This weekend was Relay For Life, an event that benefits the American Cancer Society. On my campus, Relay is a big deal. Teams compete in a March Madness style bracket, compete for Team of the Night, and compete to bring in the most money. (I have to brag, my team won the bracket and Team of the Night and came in fourth out of 63 teams in fundraising). We have a bounce house (complete with jousting this year, I totally lost when I played), magic show, two acapella concerts, dance games on a wii, face painting, bake sales, dance performances, great music, group zumba, and group yoga. My team raised over $3,400 before Relay, and then that night another $181 from a bake sale. Only about twelve of us stayed the whole night, and by the morning we were dragging our blankets around the track while we all walked the final hour of laps together.
I arrived late because I had to work a symposium for the history department, so I missed the opening ceremony and the survivor lap, but even without those two beautiful things, Relay was a constant show of how much compassion there really is in the world. When people talk about the apathy of my generation, I will forever point them to this Relay, and to ones like it all across the country that are planned, executed, and attended by college students, and to the ones at high schools. You can say that this generation doesn’t care about anyone, but in the face of something like this, where a college community raised over $60,000 in a couple of months for such a fantastic cause, how can you believe that?
One of the most moving parts of the night was the luminaria ceremony. A luminaria is a small bag that has the name of a person who fought cancer on it, and they’re filled with glow sticks. Then a ceremony honoring all of those people is held, and a lot of people cry, including this girl. I cried so much my Little and I had to hold each other just to walk.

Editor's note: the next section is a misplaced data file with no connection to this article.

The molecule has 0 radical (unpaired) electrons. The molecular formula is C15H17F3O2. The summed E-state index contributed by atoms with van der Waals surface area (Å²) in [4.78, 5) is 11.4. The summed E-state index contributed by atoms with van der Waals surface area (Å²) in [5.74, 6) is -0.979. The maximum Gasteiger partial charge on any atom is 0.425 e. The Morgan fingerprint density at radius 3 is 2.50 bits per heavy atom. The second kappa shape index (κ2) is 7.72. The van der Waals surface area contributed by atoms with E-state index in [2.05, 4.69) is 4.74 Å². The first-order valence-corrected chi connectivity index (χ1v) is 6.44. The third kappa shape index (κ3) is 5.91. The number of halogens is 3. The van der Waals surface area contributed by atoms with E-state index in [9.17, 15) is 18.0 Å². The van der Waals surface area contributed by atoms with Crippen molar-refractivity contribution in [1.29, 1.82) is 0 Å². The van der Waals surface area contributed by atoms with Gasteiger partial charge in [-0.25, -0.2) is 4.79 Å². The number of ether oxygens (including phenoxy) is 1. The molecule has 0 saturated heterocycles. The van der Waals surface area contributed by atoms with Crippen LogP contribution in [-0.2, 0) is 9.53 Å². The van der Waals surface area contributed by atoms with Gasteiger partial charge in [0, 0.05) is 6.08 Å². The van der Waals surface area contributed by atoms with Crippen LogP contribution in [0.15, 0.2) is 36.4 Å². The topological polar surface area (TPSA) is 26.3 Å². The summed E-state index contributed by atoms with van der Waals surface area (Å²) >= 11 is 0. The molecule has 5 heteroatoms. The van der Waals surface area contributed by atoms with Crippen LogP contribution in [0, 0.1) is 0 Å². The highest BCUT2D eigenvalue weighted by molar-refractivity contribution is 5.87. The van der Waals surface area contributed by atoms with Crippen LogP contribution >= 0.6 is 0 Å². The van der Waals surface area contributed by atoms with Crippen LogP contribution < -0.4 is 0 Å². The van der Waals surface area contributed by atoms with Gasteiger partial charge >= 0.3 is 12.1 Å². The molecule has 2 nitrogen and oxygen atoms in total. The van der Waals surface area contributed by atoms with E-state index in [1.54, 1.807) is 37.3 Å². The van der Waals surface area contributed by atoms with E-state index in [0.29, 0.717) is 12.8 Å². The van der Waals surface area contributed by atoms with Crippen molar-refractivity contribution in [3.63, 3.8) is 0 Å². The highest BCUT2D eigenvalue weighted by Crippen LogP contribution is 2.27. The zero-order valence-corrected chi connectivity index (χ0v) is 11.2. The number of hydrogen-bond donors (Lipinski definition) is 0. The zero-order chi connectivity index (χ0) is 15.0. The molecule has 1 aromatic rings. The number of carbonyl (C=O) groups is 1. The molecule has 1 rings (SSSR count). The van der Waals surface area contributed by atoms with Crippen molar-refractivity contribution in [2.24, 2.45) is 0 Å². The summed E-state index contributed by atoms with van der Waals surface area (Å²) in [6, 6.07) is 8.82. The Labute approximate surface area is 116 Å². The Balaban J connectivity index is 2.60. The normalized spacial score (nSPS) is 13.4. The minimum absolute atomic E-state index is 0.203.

Then of course came staying up all night. You’re allowed to nap, or even sleep for several hours, and you certainly don’t have to stay all night, but I did, and most of my team that stayed the whole night stayed up the whole night. There was a scavenger hunt, which my team completed all but one section of, and there is a lot of music to keep you up. At about 2 am I led some friends who weren’t on my team, and two who were, in a “We don’t care what we look like, we need to stay awake!” parade dancing around the track.
(Morning yoga together, can you spot me?)
The whole night is full of activities as well. We had a dance team, two singing performances, zumba, and yoga. Despite the deep sadness at the luminaria ceremony, the whole night was a lot of fun. Spending twelve hours awake with my brothers fighting for a good cause was worth the little sleep I got afterward.
If there is a relay near you, I encourage you to participate. If you can’t participate, then donate. The money goes to the American Cancer Society, and everyone knows someone who’s had cancer.
(the tiny one in the middle of the bottom row is my brother Elise)
And if you go to a Relay somewhere, thank the people who planned it, it’s a lot of work.